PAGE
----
Why I love traveling
I had majored in art at San Francisco State University, and my love for art has always stayed with me. Partly because of this, I found Thailand particularly enjoyable. I liked the country the minute I arrived. Banana trees were set against the colors of the river, which were contrasted by the rustic roofs of the tin huts near the water. I see the presence of God in such beauty. The people of Thailand were very gentle and spoke softly.
Recently, I have become more interested in history. When you grow older, you begin to look at life with depth. When you consider an object or an idea, you think, what does this say? What meaning does this convey? What is the origin? You look beyond basic facts.
And now, India
I hope my trip to India will not be the end of my travels. I would be interested in visiting Mexico and seeing where the Mayans lived or traveling to South America to see where the Incas lived. Those tribes have been in my memory since studying them in high school, and I am interested in learning more about how they lived. I have long been interested in Egyptian history, but I have never made it to Egypt. I am also more interested in learning about Chinese history than ever before.
Of course, I have made trips to Italy, Germany, New Zealand and Australia for shooting, but traveling for sport and traveling for pleasure are different experiences. Even so, I prepared for my trip to India much like I prepare for shooting competitions.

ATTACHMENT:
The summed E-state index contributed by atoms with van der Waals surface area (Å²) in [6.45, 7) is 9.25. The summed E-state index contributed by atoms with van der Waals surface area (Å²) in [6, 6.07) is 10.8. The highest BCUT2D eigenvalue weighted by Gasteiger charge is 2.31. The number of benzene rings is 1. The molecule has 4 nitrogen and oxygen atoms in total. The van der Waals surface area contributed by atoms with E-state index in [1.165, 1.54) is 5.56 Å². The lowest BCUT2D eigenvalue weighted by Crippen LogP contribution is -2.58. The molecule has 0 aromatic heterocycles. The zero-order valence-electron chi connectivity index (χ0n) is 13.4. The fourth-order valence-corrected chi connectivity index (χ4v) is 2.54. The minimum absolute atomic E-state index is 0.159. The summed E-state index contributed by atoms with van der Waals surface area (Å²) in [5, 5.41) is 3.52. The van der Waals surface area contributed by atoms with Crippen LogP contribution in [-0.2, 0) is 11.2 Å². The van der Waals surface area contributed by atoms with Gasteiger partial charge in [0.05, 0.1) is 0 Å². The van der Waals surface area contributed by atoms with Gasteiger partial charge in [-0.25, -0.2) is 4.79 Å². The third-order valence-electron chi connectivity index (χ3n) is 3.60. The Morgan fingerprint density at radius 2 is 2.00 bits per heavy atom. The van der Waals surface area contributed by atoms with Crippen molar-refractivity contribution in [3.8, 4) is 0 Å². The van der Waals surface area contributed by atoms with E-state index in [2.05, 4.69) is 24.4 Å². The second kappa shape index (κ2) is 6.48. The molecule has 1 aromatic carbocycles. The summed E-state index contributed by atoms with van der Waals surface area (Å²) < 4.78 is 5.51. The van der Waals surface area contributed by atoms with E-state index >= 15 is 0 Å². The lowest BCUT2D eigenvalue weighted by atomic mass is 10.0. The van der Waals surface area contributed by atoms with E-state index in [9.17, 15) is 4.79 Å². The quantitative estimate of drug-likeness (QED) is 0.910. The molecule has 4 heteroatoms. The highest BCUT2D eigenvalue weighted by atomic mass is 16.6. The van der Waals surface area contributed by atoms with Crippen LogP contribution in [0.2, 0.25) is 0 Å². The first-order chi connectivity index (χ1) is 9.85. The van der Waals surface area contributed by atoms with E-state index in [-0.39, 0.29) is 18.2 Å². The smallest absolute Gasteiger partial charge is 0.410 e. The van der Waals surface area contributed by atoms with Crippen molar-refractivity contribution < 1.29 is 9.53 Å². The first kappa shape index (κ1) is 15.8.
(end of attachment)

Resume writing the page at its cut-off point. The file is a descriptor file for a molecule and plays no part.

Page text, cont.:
Although I did not anticipate any problems on my trip to India, I prepared for potential problems in case they came up. I made sure I was in good physical condition, just as if I were going to India for a competition. I added a little weight, trained and exercised leading up to the trip. I took my necessary shots. I brought antibiotics and basic medication with me, along with treating my clothes with mosquito repellent, plenty of power bars, water boiling pot and a face mask to help with the air pollution in India.
I am accustomed to traveling to competitions with 4 seasons’ worth of clothing, and I brought clothing capable of handling any weather scenario I might face. I even brought boots in preparation for rain or rougher conditions.
I did not turn my mind completely away from shooting. Previously, I had not incorporated much visualization when it comes to shooting, but because I was abroad for 3 weeks and not practicing shooting, I may needed to visualize my shooting and proper techniques while I was gone.
Mostly, though, I looked forward to this journey because it offered me a chance to broaden my knowledge and appreciation for another country.
Traveling to India presented a great opportunity – one, now in retrospect, I am glad I did not let pass me by.
Vera Koo will take us to India with her, in 2 future installments of her column here at The WON.
Vera Koo is a first-generation Chinese American woman. She’s a wife and mother, author, entrepreneur and retired competition shooter. Along with Vera’s fantastic memoir and life story, "The Most Unlikely Champion," she writes her column, Vera Koo, at "Women’s Outdoor News." View all posts by Vera Koo